Review by Cordia, Nov. 8, 2010 wrote:
Lost in the City was developed by the rather elusive Elephant Games studio. I say “elusive” because their website has not been updated since early 2009, and Gamezebo has the developer of this game listed as Big Fish Studios (they were the publisher) and likewise, they have Merscom listed as the developer for their more recent release, Masquerade Mysteries: The Case of the Copycat Curator. The development team a Elephant Games also gave us Bloom and Lost in the City: Post Scriptum.
Lost in the City is an Interactive Hidden Object game, and it was my first purchase in the genre. I love this game, but I am also aware of its flaws. It is heavily story driven and originated as an online Room Escape game
, if I recall correctly. I have looked for another game that I like as much and only found some recently. This is not a game for everyone, but it seems to really resonate with those who do like it.
The production values, at least on the graphics, seem quite low. The graphics are just not incredibly clear, and even if they were top notch graphics, they have a grittiness to them that would likely be unappealing to some casual gamers. For me, they were a great backdrop to the hauntingly bleak story. I will say this for the graphics, though: The objects are all completely identifiable as what they are, and remain consistent in appearance throughout. This game also features a magnifying glass upon right clicking, which can prove to be very useful. I really enjoyed the music, but have heard from others that it was too repetitive. There is no voice acting, but I prefer that if the other choice is bad voice acting- and a lot of the voice-overs out there are really awful.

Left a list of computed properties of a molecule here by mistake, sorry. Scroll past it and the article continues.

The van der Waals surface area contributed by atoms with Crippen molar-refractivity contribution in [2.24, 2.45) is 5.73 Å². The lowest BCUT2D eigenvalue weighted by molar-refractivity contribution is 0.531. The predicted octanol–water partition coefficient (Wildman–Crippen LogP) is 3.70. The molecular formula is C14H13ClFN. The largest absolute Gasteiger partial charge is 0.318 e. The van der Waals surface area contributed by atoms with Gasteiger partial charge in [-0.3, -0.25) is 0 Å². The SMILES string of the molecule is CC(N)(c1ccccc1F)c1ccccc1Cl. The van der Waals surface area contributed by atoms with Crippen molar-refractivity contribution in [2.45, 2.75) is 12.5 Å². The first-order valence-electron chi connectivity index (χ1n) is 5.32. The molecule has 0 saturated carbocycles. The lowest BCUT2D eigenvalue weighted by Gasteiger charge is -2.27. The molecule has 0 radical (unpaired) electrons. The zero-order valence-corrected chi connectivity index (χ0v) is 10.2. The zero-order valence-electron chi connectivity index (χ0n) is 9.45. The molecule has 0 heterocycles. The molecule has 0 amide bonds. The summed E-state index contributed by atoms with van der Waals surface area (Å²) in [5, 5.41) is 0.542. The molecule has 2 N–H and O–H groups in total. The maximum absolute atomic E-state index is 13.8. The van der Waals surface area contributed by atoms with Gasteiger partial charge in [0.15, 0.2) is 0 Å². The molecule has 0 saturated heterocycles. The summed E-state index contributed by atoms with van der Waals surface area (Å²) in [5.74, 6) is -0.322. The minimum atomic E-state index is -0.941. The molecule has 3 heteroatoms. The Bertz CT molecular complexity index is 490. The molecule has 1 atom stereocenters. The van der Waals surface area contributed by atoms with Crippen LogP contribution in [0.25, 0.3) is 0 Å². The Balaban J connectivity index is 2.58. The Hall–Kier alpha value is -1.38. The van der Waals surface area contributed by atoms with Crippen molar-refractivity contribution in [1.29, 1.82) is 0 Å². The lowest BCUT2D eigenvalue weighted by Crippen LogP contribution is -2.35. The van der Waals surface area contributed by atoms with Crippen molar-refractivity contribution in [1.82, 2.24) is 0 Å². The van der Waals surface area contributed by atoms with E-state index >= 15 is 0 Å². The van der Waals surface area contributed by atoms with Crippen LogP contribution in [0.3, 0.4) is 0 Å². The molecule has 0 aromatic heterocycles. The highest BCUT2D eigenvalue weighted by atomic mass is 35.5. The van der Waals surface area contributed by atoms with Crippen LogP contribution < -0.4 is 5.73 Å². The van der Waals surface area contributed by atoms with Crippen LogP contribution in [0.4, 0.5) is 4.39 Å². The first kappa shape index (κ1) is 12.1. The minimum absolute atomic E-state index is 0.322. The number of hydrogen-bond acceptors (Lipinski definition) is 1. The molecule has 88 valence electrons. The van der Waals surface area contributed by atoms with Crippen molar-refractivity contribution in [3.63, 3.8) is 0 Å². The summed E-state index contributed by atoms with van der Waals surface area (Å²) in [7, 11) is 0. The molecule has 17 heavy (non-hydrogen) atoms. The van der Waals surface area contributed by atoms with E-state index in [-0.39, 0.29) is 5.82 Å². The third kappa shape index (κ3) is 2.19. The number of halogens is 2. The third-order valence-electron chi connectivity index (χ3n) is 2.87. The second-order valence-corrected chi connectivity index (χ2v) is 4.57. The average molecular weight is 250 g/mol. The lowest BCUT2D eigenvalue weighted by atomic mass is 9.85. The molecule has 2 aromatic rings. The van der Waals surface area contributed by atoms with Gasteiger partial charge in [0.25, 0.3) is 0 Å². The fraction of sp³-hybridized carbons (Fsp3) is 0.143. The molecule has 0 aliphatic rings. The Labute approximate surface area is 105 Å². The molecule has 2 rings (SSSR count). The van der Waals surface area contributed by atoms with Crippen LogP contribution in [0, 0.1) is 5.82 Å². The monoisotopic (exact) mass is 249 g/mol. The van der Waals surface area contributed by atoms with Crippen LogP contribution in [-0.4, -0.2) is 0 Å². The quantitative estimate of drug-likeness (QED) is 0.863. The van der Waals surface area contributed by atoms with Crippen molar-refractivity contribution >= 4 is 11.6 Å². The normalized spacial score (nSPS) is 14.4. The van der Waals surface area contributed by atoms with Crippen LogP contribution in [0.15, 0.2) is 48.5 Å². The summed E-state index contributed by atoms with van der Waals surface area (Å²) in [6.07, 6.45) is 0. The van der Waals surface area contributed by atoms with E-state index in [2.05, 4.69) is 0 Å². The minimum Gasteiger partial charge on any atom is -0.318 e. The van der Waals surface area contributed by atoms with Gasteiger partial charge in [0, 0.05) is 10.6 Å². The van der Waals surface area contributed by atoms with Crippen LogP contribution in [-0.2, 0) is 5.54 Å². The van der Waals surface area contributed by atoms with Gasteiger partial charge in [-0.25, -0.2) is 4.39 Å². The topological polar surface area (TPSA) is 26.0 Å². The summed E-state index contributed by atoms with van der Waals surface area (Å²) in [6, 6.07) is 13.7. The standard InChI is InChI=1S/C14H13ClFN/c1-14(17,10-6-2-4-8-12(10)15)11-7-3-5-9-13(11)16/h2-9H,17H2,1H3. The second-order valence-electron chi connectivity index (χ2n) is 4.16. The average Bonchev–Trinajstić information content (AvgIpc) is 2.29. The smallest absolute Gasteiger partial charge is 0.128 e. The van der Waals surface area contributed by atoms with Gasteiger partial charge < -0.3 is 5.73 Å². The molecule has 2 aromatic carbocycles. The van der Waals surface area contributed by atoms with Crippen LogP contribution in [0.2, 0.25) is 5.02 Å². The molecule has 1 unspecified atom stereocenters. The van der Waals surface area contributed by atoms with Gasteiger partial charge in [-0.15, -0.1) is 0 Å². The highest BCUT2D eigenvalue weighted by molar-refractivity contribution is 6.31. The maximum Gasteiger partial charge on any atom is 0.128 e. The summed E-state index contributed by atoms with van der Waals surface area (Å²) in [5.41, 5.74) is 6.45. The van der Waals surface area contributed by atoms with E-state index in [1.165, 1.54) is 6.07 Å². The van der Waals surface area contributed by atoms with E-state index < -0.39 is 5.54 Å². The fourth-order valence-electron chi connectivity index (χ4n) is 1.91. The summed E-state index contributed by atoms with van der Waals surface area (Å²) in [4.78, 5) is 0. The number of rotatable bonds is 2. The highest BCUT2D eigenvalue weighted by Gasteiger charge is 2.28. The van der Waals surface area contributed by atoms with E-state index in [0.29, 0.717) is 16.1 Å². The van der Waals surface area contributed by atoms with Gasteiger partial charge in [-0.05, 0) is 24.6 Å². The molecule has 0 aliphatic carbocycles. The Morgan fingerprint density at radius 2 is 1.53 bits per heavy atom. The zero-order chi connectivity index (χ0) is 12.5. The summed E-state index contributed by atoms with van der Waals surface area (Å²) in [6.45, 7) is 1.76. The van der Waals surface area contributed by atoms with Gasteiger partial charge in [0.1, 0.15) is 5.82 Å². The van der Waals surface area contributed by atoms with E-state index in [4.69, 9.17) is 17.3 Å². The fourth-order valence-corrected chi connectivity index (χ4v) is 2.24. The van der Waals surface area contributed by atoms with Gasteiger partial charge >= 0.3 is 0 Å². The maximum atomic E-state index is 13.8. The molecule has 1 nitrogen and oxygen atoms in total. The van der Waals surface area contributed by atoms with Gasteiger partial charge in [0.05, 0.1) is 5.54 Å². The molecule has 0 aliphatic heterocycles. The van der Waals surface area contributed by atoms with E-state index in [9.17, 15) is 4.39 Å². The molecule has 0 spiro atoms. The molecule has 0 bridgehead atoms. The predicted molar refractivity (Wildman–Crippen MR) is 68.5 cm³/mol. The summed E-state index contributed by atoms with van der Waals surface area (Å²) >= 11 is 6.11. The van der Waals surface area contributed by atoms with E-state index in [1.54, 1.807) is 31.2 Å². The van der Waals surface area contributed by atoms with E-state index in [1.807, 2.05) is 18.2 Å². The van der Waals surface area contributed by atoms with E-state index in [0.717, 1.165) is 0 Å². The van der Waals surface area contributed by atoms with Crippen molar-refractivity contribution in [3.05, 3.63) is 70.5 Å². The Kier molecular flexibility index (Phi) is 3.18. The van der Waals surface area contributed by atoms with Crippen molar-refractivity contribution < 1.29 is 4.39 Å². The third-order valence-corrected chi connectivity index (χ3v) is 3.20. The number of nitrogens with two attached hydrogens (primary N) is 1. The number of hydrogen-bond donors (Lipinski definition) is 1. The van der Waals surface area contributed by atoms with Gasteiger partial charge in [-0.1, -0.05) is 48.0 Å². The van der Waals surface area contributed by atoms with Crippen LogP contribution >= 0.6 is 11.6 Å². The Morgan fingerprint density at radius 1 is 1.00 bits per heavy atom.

The story is deeply fleshed out, more so than any other of this genre that I have played. The characters are well developed and feel like they could be real people. One character’s name changes halfway through the story, and I am not really satisfied with the reason given for that. Still, the game has an exceptional number of levels to play through, as the story contains 48 chapters. The chapters usually consist of multiple scenes with puzzles to figure out in order to reach the next screen. I was fascinated with the entire story and completely drawn in by the end of my trial period.
The game can be played with a timer or without, but I was swayed to play the timed mode because it promised more money from the various mini-games. The money, I discovered much later, is used in a very intriguing manner. The game has various extras- concept art, excerpts of the story that had to be cut from the game, even a couple of the mini-games to replay- and all of them are considered “secrets” that can be purchased via the money earned in game. This made for a clever motivator.
The game play is not all that taxing, but the biggest upside to it for me was that all the object searches are related to the story, and everything I found went toward progressing the story. Some of the puzzles were beyond me, and they really overused the lock picking puzzle by the end of it, but there are skip buttons on each of them. There is a small time penalty for three wrong clicks in a row, so I learned to be really careful with clicking. I don’t know what happens in untimed, however. Also, for as sparse and bleak some of the scenes appear, the objects to find are incredibly well hidden. These are not junk piles at all. If anything, they are the opposite of junk piles.
Too Long; Did Not Read: I love this game. I even like the sub-par graphics and the repetitive but suitably atmospheric music. This game is heavy on the atmosphere and has a very intriguing story to go with it. It can be played in timed or untimed mode. There is a time penalty for three wrong clicks in a row, in timed mode. The puzzles can be skipped, and there are some that get repetitive. Responses to this game seem to be very polarized.
You may not enjoy this game if:
- You are not drawn in to the story, or do not care about following stories in games.
- The graphics are a deal-breaker for you.
- You don’t like to read the stories in games and prefer voice-acting.
- The trial period does not engage you.
If you’ve played or trialed Lost in the City, what did you think of it? If not, did this review effect your interest in the game?